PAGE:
Comparing United States to Algeria

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If you lived in Algeria instead of United States, you would:


MAKE 85.8% LESS MONEY EVERY YEAR


United States  UNITED STATES ($52,800.00 per capita)
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Algeria  ALGERIA ($7,500.00 per capita)
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In United States, the GDP per capita is $52,800.00 per capita, while in Algeria, that number is $7,500.00 per capita.
Category: United States vs. Algeria GDP

LIVE 3.2 YEARS LESS


United States  UNITED STATES (79.56 years life expectancy)
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Algeria  ALGERIA (76.39 years life expectancy)
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In United States, you (on average) will live to approximately 79.56. In Algeria, the average life expectancy is 76.39.
Category: United States vs. Algeria life expectancy

CONSUME 92.9% LESS ELECTRICITY


United States  UNITED STATES (12,186 kWh per capita)
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Algeria  ALGERIA (868 kWh per capita)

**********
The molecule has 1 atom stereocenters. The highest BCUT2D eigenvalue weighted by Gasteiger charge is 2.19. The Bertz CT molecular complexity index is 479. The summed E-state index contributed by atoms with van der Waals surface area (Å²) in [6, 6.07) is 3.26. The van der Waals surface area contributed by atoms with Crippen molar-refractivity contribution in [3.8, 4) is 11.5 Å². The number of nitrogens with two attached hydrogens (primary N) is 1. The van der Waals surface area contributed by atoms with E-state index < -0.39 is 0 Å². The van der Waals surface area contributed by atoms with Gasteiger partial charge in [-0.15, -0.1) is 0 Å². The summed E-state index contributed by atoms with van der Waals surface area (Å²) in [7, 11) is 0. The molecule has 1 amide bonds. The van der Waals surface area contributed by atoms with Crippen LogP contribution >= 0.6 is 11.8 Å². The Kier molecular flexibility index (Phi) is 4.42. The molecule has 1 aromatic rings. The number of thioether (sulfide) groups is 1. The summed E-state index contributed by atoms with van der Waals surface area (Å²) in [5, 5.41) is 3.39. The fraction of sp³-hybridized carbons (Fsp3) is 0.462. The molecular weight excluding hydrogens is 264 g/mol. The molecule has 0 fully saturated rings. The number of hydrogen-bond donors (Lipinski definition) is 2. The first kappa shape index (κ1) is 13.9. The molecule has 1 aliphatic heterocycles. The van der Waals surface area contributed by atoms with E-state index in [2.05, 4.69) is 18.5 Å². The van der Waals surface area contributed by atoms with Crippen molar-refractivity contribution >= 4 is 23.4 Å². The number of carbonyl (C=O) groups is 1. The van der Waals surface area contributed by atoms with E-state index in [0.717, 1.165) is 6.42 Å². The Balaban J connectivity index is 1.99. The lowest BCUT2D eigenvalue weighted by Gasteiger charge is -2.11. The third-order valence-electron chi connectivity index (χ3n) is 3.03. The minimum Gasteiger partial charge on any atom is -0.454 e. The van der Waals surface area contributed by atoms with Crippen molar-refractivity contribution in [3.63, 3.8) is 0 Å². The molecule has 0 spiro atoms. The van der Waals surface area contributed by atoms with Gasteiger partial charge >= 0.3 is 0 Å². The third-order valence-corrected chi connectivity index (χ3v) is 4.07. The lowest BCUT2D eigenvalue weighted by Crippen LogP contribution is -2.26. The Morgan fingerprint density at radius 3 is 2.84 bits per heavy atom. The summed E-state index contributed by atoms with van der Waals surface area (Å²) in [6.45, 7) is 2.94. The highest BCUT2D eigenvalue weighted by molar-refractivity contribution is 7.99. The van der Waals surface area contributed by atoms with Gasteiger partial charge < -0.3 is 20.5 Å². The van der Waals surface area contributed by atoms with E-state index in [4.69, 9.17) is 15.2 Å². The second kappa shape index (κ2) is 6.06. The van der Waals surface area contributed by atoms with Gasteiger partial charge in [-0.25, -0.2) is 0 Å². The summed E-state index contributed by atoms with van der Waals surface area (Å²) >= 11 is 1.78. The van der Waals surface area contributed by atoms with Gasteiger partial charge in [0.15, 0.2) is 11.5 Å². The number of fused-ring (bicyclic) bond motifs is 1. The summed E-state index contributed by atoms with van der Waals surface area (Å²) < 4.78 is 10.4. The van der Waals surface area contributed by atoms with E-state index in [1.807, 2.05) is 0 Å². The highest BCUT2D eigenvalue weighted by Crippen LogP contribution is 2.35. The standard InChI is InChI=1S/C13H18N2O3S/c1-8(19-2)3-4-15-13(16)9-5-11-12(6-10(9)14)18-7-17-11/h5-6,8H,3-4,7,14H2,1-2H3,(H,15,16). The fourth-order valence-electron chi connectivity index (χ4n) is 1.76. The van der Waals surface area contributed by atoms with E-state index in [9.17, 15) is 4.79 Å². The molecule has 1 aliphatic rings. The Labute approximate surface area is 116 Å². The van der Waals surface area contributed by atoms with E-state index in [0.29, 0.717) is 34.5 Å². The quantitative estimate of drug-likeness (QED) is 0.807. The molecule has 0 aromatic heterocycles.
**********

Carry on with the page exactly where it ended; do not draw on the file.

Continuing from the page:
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In United States, electricity consumption use is 12,186 kWh per capita. In Algeria, it is 868 kWh per capita.
Category: United States vs. Algeria electricity consumption

BE 15.4% LESS LIKELY TO HAVE ACCESS TO IMPROVED DRINKING WATER


United States  UNITED STATES (99.2% of people)
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Algeria  ALGERIA (83.9% of people)
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In United States, 99.2% of people have access to clean drinking water. In Algeria, 83.9% do.
Category: United States vs. Algeria drinking water access

BE 3.53 TIMES MORE LIKELY TO DIE IN YOUR INFANCY


United States  UNITED STATES (6.17 per 1000 infants)
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Algeria  ALGERIA (21.76 per 1000 infants)
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That's 252.7% more likely! In United States, approximately 6.17 per 1000 infants die before they reach the age of one. In Algeria, on the other hand, there are a total of 21.76 deaths during infancy per 1000 people.
Category: United States vs. Algeria infant mortality

BE 41.1% MORE LIKELY TO BE UNEMPLOYED